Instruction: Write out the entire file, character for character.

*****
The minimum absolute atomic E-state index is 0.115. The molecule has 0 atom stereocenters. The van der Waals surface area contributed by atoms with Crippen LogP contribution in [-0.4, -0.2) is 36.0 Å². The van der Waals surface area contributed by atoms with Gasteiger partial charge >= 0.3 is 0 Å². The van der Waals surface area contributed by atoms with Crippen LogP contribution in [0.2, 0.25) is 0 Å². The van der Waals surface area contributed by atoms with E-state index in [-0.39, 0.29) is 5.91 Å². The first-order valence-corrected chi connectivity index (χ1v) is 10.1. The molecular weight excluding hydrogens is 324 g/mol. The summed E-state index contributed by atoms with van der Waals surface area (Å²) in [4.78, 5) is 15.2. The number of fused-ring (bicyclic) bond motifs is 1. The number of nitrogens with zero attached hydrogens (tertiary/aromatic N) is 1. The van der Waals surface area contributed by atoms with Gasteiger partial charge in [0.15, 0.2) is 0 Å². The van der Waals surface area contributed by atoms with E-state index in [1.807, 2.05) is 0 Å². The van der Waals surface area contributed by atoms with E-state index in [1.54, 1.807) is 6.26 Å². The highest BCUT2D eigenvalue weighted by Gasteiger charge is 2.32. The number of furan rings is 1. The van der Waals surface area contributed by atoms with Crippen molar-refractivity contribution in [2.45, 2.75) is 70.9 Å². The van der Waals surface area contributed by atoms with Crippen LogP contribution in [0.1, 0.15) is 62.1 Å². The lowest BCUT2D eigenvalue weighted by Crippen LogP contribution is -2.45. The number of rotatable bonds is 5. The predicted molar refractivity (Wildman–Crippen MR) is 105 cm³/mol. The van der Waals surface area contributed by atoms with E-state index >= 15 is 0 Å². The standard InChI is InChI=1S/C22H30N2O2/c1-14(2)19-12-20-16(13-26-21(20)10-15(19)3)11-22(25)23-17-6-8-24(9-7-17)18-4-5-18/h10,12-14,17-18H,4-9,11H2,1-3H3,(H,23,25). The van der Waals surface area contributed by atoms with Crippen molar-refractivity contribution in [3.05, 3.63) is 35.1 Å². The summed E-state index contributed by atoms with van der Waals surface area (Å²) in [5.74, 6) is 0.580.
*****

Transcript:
The minimum absolute atomic E-state index is 0.115. The molecule has 0 atom stereocenters. The van der Waals surface area contributed by atoms with Crippen LogP contribution in [-0.4, -0.2) is 36.0 Å². The van der Waals surface area contributed by atoms with Gasteiger partial charge >= 0.3 is 0 Å². The van der Waals surface area contributed by atoms with Crippen LogP contribution in [0.2, 0.25) is 0 Å². The van der Waals surface area contributed by atoms with E-state index in [-0.39, 0.29) is 5.91 Å². The first-order valence-corrected chi connectivity index (χ1v) is 10.1. The molecular weight excluding hydrogens is 324 g/mol. The summed E-state index contributed by atoms with van der Waals surface area (Å²) in [4.78, 5) is 15.2. The number of fused-ring (bicyclic) bond motifs is 1. The number of nitrogens with zero attached hydrogens (tertiary/aromatic N) is 1. The van der Waals surface area contributed by atoms with Gasteiger partial charge in [0.15, 0.2) is 0 Å². The van der Waals surface area contributed by atoms with E-state index in [1.807, 2.05) is 0 Å². The van der Waals surface area contributed by atoms with E-state index in [1.54, 1.807) is 6.26 Å². The highest BCUT2D eigenvalue weighted by Gasteiger charge is 2.32. The number of furan rings is 1. The van der Waals surface area contributed by atoms with Crippen molar-refractivity contribution in [2.45, 2.75) is 70.9 Å². The van der Waals surface area contributed by atoms with Crippen LogP contribution in [0.1, 0.15) is 62.1 Å². The lowest BCUT2D eigenvalue weighted by Crippen LogP contribution is -2.45. The number of rotatable bonds is 5. The predicted molar refractivity (Wildman–Crippen MR) is 105 cm³/mol. The van der Waals surface area contributed by atoms with E-state index >= 15 is 0 Å². The standard InChI is InChI=1S/C22H30N2O2/c1-14(2)19-12-20-16(13-26-21(20)10-15(19)3)11-22(25)23-17-6-8-24(9-7-17)18-4-5-18/h10,12-14,17-18H,4-9,11H2,1-3H3,(H,23,25). The van der Waals surface area contributed by atoms with Crippen molar-refractivity contribution in [3.05, 3.63) is 35.1 Å². The summed E-state index contributed by atoms with van der Waals surface area (Å²) in [5.74, 6) is 0.580.